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Date: Fri, 05 Sep 2014 14:46:30 -0400
From: Bill Cox <waywardgeek@...hershed.org>
To: discussions@...sword-hashing.net
Subject: Re: [PHC] A review per day - Makwa

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On 09/05/2014 01:40 PM, Bill Cox wrote:
> A property that these groups share is that the order of any
> particular sub-group starting with any residue of n minus 1 divides
> numMaxOrder. NumMaxOrder is always (p-3)/2, which is even because p
> is = 3 mod 4. If we just want to avoid the worst bad primes, we
> could require that (p-3)/4 be equal to twice a prime.

This works really well!  I'm calling Makwa primes (safe primes == 3
mod 4) "solid" Makwa primes if (p-3)/4 is also prime.  Here's the list
of solid Makwa primes below 10,000:

Solid primes: 11, 23, 47, 167, 359, 719, 1439, 2039, 2879, 4079, 4127,
4919, 5639, 5807, 5927, 6047, 7247, 7559, 7607, 7727, 9839

- From the previous runs, I see that squaring groups modulo a Blum
integer n = p*q, where p and q are Makwa primes, that there will
always be exactly 4 sizes of groups:

1-long: 3 residues total (including 1)
factor of (p-3)/2 long: p-3 residues
factor of (q-3)/2 long: q-3 residues
factor of (p-3)*(q-3)/2: (p-3)*(q-3)/4 residues

This is simply an observation, not a proof.  Some work would have to
be done by some more number theory inclined person than me to show
this formally.

When (p-3)/4 is prime, and (q-3)/4 is prime, then (p-3)*(q-3)/4 is a
multiple of 4 times two large primes.  The only way this splits is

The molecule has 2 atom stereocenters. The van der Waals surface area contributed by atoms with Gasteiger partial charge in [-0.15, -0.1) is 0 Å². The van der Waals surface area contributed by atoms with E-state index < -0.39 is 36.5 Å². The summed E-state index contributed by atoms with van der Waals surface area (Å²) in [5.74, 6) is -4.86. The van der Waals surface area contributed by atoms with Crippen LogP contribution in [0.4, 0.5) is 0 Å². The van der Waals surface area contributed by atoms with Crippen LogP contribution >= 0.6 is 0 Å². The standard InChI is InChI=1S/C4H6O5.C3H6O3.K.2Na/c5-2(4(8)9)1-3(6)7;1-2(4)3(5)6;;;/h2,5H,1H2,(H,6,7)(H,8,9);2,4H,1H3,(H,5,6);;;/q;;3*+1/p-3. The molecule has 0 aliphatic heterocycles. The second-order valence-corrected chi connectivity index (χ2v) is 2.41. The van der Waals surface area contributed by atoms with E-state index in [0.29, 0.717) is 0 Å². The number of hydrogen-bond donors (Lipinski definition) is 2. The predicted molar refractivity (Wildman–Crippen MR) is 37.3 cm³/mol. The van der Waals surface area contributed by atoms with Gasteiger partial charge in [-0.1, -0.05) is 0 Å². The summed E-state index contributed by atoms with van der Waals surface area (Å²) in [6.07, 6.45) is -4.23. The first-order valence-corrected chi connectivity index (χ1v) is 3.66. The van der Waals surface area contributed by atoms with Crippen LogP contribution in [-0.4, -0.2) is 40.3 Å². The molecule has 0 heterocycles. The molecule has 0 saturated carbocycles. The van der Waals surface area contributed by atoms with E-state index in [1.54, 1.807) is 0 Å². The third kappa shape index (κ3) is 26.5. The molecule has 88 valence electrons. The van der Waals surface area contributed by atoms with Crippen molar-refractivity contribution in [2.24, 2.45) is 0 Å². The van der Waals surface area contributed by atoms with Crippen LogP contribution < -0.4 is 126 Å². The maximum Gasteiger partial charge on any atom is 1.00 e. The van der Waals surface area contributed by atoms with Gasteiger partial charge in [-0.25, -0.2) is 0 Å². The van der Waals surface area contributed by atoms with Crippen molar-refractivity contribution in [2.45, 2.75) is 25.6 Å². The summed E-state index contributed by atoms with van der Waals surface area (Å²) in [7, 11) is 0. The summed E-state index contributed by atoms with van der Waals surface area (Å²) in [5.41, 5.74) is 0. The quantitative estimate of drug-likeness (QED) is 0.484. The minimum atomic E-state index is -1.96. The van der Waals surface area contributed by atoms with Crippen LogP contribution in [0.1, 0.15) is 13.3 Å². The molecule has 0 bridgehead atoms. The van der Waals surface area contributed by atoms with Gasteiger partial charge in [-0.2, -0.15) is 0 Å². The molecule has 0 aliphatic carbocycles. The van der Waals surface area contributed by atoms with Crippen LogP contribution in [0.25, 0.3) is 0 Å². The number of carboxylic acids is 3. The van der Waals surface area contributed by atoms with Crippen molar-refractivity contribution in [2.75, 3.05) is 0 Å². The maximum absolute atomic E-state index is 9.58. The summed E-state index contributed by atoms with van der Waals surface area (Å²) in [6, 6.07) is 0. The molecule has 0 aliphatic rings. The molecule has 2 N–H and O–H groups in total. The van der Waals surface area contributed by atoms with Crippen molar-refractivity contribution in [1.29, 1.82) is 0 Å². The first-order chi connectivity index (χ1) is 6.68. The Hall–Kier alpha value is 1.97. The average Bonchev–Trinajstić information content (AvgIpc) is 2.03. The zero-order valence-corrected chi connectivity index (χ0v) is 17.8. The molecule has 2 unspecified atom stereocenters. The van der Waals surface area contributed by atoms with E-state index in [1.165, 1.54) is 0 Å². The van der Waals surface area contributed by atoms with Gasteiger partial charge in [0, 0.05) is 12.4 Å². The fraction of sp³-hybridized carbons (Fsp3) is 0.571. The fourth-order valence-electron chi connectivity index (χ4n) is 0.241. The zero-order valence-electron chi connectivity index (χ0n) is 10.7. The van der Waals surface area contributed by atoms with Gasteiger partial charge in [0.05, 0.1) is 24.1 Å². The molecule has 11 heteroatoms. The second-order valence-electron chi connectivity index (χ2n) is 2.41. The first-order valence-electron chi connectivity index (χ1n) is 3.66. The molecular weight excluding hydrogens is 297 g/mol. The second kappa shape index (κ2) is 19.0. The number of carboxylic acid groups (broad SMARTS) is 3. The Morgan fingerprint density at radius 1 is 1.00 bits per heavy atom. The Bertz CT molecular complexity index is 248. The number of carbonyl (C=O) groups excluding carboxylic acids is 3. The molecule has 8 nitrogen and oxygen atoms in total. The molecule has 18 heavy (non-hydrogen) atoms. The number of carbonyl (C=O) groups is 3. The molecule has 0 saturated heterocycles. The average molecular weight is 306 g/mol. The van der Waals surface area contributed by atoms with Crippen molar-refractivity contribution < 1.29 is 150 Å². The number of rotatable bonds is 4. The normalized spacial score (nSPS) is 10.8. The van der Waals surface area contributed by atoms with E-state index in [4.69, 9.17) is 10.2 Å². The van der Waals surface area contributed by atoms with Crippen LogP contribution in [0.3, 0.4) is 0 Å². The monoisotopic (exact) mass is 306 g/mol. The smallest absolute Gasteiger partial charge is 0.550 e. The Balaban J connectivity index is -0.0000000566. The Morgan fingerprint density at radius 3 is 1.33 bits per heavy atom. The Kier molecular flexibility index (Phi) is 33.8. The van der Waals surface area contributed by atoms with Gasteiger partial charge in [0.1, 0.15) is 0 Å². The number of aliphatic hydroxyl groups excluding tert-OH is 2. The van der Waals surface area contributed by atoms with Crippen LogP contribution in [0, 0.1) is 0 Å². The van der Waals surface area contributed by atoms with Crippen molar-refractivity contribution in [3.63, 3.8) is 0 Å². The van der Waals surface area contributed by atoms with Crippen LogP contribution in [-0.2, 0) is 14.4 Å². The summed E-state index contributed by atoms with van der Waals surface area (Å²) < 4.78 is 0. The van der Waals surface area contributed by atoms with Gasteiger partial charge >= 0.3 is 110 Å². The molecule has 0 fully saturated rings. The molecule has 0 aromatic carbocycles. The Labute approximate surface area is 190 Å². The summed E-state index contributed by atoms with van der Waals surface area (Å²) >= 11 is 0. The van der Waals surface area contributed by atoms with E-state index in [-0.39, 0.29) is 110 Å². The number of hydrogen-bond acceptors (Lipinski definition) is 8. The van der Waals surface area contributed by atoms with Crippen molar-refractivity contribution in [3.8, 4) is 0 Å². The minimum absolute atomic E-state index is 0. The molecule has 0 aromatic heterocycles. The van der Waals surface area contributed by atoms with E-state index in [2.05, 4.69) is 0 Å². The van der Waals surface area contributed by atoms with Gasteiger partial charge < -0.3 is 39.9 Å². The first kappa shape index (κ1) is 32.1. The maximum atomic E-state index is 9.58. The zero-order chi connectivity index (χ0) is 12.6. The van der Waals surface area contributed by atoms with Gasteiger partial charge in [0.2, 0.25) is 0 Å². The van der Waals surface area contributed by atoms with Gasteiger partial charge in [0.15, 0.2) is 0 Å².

either into 2 or 4 sets of quadratic residues, meaning that the cycle
length when using "solid" Makwa primes is:

cycle length >= (p-3)*(q-3)/16

For large p and q, this is aproximately 1/16th of n, or only a loss of
at 2 bits.

It looks like we could guarantee this strength.  The code is very
simple to write.  The main downside is that "solid" primes are a small
subset of Makwa primes.  They are quite a bit harder to find than safe
primes.

Here's 10 random results with solid Makwa primes, demonstrating the
strength of this concept:

Finding totals for 6047 4127
Average = 1 , distribution = {1557841: 6231364, 1031: 4124, 1511:
6044, 1: 3} , chance of sub-optimal = 0.162956708566 %
Finding totals for 7247 5639
Average = 1 , distribution = {1: 3, 2818: 5636, 1811: 7244, 5103398:
10206796} , chance of sub-optimal = 0.126060710909 %
Finding totals for 6047 7559
Average = 1 , distribution = {1: 3, 3778: 7556, 5708558: 11417116,
1511: 6044} , chance of sub-optimal = 0.119003887682 %
Finding totals for 7727 5807
Average = 1 , distribution = {2801881: 11207524, 1451: 5804, 1931:
7724, 1: 3} , chance of sub-optimal = 0.120585809445 %
Finding totals for 6047 9839
Average = 1 , distribution = {1: 3, 2459: 9836, 3715549: 14862196,
1511: 6044} , chance of sub-optimal = 0.10675437333 %
Finding totals for 9839 5927
Average = 1 , distribution = {1: 3, 2962: 5924, 2459: 9836, 7283558:
14567116} , chance of sub-optimal = 0.108092510402 %
Finding totals for 7247 7559
Average = 1 , distribution = {1: 3, 3778: 7556, 1811: 7244, 6841958:
13683916} , chance of sub-optimal = 0.108061199007 %
Finding totals for 5639 7607
Average = 1 , distribution = {1: 3, 5357018: 10714036, 2818: 5636,
3802: 7604} , chance of sub-optimal = 0.123451622727 %
Finding totals for 9839 5639
Average = 1 , distribution = {1: 3, 2818: 5636, 2459: 9836, 6929462:
13858924} , chance of sub-optimal = 0.111536362764 %

Maybe I should read the rest of the Makwa paper... but I finished the
security section, and there was no mention of picking safe primes, but
that goes without saying, and no mention of other requirements other
than p == 3 mod 4.  Is this test already taken into account when
picking Makwa primes?

Bill
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